Monday, January 16, 2006

Italy Supports Conditional Independence for Kosova

Gianfranco Fini International Herald Tribune

ROME The coming year promises to be marked by delicate phases that could be decisive for the future of the Balkans. On an official visit to the area a few weeks ago, I registered concerns of a possible flare-up in tensions that are anything but dormant, together with sincere, widespread hopes that the painful experiences of the past can be consigned, once and for all, to history.

The main road to a lasting settlement in the Balkans passes through Kosovo. The start-up of the Kosovo status negotiations, thanks to the UN secretary general's appointment of a special envoy, was brought about by a reality that the international community could no longer afford to ignore: that the post-conflict status quo is unsustainable and the "standards before status" formula is impracticable.

This does not mean, however, that its terms can be freely reversed. Tangible progress in these negotiations is inconceivable unless progress is made in the area of standards, particularly in connection with security, the return of refugees, respect for multi-ethnicity, and the protection of sacred places, which are a cultural heritage for the world and a sine qua non for the Serbian community.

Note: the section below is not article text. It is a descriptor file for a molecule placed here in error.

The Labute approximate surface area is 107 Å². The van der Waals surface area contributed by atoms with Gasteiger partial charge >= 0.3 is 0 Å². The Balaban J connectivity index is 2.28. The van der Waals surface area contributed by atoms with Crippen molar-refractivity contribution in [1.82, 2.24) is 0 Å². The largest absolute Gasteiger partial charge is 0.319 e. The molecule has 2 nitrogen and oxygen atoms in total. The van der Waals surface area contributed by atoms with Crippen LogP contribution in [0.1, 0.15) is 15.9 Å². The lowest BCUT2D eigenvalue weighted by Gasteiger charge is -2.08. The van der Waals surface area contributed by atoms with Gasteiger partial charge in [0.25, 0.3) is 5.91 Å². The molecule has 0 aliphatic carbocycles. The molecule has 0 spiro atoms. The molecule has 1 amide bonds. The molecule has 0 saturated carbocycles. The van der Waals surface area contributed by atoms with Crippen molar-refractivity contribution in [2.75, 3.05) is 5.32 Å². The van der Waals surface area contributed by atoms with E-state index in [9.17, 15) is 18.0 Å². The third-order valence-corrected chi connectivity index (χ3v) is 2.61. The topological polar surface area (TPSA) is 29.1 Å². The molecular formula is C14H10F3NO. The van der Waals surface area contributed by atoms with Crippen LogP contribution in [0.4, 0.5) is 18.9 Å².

Kosovars of Albanian ethnicity would thus be wrong to take the outcome of the negotiations for granted. But so would the Serbs, in both Pristina and Belgrade, were they to spurn them by refusing to come up with coherent, realistic and constructive proposals.

The linchpin of any new status is the prospect of integrating Kosovo into the European Union in the context of a gradual stabilization of the region. The moment will come when, in parallel to shuttle diplomacy, it will be opportune for Belgrade and Pristina to engage in direct dialogue, with the full involvement of the Kosovar Serbs.

In short, Pristina's European aspirations may be the most attractive way for the Kosovars themselves to give substance to a transition that promises to be lengthy. Its status could be based on a form of conditional independence within the framework of a European guarantee, while awaiting integration into the EU institutions.

A strong international military and administrative presence will of course have to be maintained to safeguard the specific mechanisms of economic support.